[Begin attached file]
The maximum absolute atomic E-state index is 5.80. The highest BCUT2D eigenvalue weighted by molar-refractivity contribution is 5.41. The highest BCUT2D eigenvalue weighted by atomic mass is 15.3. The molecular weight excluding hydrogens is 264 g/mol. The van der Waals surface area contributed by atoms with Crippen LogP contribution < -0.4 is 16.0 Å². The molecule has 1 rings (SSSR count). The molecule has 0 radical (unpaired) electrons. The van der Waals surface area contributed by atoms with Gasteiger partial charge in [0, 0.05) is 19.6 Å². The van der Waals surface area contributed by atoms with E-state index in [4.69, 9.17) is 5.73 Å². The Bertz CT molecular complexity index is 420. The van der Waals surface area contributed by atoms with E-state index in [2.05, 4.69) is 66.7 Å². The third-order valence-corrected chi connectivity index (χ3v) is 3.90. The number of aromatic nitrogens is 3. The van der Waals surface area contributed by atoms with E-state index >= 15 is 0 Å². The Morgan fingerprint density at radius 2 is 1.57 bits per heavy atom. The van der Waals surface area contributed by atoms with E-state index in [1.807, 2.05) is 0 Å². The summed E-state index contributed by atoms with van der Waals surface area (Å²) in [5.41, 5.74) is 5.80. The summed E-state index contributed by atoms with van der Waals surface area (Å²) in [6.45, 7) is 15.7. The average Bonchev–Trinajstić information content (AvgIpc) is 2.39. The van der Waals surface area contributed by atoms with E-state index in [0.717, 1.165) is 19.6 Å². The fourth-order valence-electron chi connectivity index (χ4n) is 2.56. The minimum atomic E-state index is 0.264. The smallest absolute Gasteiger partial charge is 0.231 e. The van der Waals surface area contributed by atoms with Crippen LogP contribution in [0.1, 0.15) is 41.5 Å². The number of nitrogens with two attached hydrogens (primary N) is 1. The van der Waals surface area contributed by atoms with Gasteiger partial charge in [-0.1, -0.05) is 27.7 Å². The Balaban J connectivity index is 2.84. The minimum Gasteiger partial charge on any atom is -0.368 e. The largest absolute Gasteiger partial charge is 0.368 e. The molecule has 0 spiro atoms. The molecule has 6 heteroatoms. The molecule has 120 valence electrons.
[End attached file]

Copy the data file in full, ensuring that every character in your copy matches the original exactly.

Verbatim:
The maximum absolute atomic E-state index is 5.80. The highest BCUT2D eigenvalue weighted by molar-refractivity contribution is 5.41. The highest BCUT2D eigenvalue weighted by atomic mass is 15.3. The molecular weight excluding hydrogens is 264 g/mol. The van der Waals surface area contributed by atoms with Crippen LogP contribution < -0.4 is 16.0 Å². The molecule has 1 rings (SSSR count). The molecule has 0 radical (unpaired) electrons. The van der Waals surface area contributed by atoms with Gasteiger partial charge in [0, 0.05) is 19.6 Å². The van der Waals surface area contributed by atoms with E-state index in [4.69, 9.17) is 5.73 Å². The Bertz CT molecular complexity index is 420. The van der Waals surface area contributed by atoms with E-state index in [2.05, 4.69) is 66.7 Å². The third-order valence-corrected chi connectivity index (χ3v) is 3.90. The number of aromatic nitrogens is 3. The van der Waals surface area contributed by atoms with E-state index >= 15 is 0 Å². The Morgan fingerprint density at radius 2 is 1.57 bits per heavy atom. The van der Waals surface area contributed by atoms with E-state index in [1.807, 2.05) is 0 Å². The summed E-state index contributed by atoms with van der Waals surface area (Å²) in [5.41, 5.74) is 5.80. The summed E-state index contributed by atoms with van der Waals surface area (Å²) in [6.45, 7) is 15.7. The average Bonchev–Trinajstić information content (AvgIpc) is 2.39. The van der Waals surface area contributed by atoms with E-state index in [0.717, 1.165) is 19.6 Å². The fourth-order valence-electron chi connectivity index (χ4n) is 2.56. The minimum atomic E-state index is 0.264. The smallest absolute Gasteiger partial charge is 0.231 e. The van der Waals surface area contributed by atoms with Crippen LogP contribution in [0.1, 0.15) is 41.5 Å². The number of nitrogens with two attached hydrogens (primary N) is 1. The van der Waals surface area contributed by atoms with Gasteiger partial charge in [-0.1, -0.05) is 27.7 Å². The Balaban J connectivity index is 2.84. The minimum Gasteiger partial charge on any atom is -0.368 e. The largest absolute Gasteiger partial charge is 0.368 e. The molecule has 0 spiro atoms. The molecule has 6 heteroatoms. The molecule has 120 valence electrons.